The acting in this film is first rate all-round, though it had to be considering that most of the folm consists of just four characters. Oliver Reed [who seems really committed and- dare I say it – sober] does that brewing anger that he does so well while also being allowed to show a sensitive side occasionally, Karen Black [who was pregnant at the time of filming, something which is sometimes still obvious no matter how much they try to conceal the fact] resists the temptation to overdo the idea of going into a trance and even makes her situation slightly relatable, Bette Davis, in a really good late performance which deserves to be mentioned far more than it is, is allowed to both have a lot of fun and be highly intense and emotional, and Lee Montgomery shows himself as a terrific child actor and really does seem frightened at times. The music score by Curtis’s usual composer Robert Cobert is very effective indeed, giving the proceedings an extra chill and finally erupting into great barnstorming stuff towards the end. One especially good device he employs is have some of the instruments in the higher registers do a sliding pattern that sounds like distorted bird song. It’s really sinister, but by contrast his music box theme is very melancholy. Not quite a neglected all-time classic but not far off, Burnt Offerings should really reward if you fancy a ghost story that’s a bit different, and may actually seem scarier [it certainly seems that way to me] immediately after you’ve seen it rather than while you are watching it, though of course it’s often as nice and as satisfying to feel some slight, subtle chills as it is to be terrified out of our wits anyway.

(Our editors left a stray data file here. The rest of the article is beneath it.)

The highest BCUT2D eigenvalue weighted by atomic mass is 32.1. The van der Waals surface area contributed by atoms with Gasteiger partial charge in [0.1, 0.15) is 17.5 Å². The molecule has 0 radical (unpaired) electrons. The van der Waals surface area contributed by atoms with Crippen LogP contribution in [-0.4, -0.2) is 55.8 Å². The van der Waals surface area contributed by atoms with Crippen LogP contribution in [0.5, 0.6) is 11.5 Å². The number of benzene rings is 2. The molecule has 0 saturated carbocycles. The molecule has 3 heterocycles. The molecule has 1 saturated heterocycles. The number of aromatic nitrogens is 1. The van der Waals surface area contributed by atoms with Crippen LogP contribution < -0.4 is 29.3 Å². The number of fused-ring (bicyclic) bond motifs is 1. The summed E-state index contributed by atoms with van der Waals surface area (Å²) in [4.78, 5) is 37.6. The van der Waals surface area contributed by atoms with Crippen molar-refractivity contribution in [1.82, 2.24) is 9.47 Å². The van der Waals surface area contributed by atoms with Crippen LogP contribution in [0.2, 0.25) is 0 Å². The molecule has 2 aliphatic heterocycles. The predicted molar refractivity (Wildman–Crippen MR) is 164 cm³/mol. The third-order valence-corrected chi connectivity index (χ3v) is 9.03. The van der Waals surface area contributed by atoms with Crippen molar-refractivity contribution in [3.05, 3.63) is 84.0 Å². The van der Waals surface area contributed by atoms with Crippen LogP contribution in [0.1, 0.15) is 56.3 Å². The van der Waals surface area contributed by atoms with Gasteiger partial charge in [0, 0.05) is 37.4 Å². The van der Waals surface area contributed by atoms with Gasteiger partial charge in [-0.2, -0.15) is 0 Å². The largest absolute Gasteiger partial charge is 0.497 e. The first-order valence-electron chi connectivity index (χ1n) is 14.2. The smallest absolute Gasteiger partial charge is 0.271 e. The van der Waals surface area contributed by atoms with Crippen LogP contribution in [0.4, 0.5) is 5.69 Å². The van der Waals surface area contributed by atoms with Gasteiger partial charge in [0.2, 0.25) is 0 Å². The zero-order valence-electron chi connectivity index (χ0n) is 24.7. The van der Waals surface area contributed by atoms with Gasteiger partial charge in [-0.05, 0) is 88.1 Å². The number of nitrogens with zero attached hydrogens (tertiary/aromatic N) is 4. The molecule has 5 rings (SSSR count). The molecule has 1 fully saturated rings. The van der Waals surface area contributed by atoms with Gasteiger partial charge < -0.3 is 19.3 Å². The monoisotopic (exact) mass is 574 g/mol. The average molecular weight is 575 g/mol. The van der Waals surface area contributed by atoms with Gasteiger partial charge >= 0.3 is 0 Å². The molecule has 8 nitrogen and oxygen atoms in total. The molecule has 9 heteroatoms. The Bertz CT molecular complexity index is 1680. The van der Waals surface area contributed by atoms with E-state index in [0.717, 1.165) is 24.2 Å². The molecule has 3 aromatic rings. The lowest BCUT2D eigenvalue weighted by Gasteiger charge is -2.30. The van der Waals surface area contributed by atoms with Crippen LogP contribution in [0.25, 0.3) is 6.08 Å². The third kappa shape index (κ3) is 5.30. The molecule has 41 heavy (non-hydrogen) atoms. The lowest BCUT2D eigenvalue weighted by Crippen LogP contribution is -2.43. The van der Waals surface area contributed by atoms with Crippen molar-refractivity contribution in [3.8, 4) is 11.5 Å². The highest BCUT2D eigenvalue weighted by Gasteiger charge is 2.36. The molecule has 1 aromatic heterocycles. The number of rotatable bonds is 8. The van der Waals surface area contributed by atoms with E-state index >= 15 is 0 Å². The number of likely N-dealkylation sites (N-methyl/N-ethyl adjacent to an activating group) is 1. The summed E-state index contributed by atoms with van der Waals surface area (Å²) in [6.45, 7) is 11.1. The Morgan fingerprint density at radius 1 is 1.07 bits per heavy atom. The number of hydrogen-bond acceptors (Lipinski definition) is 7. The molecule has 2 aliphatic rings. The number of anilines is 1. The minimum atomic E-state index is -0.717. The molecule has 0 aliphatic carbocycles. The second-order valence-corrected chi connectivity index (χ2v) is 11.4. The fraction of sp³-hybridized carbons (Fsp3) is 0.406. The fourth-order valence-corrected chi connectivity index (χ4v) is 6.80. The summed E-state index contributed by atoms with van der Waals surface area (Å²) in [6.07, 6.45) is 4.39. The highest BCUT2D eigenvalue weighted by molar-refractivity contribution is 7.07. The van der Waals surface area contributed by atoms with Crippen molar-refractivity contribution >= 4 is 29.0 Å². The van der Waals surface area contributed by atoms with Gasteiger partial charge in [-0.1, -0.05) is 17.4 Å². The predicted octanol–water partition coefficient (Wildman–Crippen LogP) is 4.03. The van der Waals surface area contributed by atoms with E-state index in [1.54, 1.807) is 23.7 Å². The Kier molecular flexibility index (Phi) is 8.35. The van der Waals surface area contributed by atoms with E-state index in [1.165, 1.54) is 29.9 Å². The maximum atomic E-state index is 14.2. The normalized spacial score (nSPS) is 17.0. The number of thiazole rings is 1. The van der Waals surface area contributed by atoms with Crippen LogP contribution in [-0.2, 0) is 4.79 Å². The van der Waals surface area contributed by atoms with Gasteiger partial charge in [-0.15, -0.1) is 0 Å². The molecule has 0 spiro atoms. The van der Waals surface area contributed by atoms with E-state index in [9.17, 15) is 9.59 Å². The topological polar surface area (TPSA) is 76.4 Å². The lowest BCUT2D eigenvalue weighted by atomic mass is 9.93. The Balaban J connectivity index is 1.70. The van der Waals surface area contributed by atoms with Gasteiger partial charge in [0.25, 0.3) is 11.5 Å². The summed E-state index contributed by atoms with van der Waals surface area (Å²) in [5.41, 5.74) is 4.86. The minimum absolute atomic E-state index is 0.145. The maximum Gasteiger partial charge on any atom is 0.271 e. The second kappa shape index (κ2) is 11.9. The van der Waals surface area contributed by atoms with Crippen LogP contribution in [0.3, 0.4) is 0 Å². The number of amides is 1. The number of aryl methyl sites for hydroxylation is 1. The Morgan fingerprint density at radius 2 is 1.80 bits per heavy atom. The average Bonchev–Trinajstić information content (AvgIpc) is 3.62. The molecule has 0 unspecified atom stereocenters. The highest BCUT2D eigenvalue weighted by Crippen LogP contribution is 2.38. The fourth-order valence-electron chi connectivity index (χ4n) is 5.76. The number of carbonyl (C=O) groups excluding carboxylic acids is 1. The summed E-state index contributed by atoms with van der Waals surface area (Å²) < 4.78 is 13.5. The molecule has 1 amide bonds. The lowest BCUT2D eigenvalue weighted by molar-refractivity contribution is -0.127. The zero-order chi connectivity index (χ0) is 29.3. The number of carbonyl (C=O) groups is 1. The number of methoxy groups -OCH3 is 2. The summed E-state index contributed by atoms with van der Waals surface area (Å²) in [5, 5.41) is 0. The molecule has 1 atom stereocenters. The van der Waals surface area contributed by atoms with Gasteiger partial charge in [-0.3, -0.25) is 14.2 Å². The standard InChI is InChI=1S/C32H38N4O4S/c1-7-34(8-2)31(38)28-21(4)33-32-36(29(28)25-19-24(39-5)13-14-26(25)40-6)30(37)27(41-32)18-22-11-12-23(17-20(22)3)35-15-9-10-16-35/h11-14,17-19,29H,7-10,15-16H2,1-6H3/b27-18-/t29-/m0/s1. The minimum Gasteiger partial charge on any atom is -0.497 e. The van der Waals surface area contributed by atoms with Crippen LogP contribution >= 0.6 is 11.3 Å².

Arrow have clearly done what they can with the soft and often hazy [which reportedly was awful in the DVD] look of Burnt Offerings. A few specks of dirt can be seen during the title sequence, but after that the print looks extremely clean. The release ports over all the special features from the Region ‘A’ Kino Lorber Blu-ray. The first of the two audio commentaries with Dan Curtis, Karen Black and William F. Nolan is full of interesting tidbits and feels very relaxed and natural if a bit too self-congratulatory in places. The second one with film expert Richard Harland Smith is unsurprisingly a bit more academic but never too much so. As as often the case, you can sometimes tell he’s reading from notes, but he provides a great deal of information and insight if sometimes spining off into slightly different territory such as the history of ghost stories, which is still usually interesting. Out of the three interviews, I watched the one with Lee Montgomery where he amusingly recalls being initiated into Reed’s entourage and unsurprisingly got rather drunk, causing his mother to tell Reed off. This is another strong package from Arrow for a rather underrated horror film which I wish I’d seen far sooner.
SPECIAL EDITION CONTENTS
*High Definition Blu-ray (1080p) and Standard Definition DVD presentation of the feature, transferred from original film elements by MGM
*Original uncompressed PCM mono audio
*Optional English subtitles for the deaf and hard of hearing
*Audio commentary by film historian Richard Harland Smith
*Acting His Face, an interview with actor Anthony James
*Blood Ties, an interview with actor Lee Montgomery
*From the Ashes, an interview with screenwriter William F. Nolan
*Portraits of Fear, an animated gallery of promotional materials and behind-the-scenes stills
*Reversible sleeve featuring original and newly commissioned artwork by Haunt Love
*First pressing only: Collector’s booklet featuring new writing on the film by critic Kat Ellinger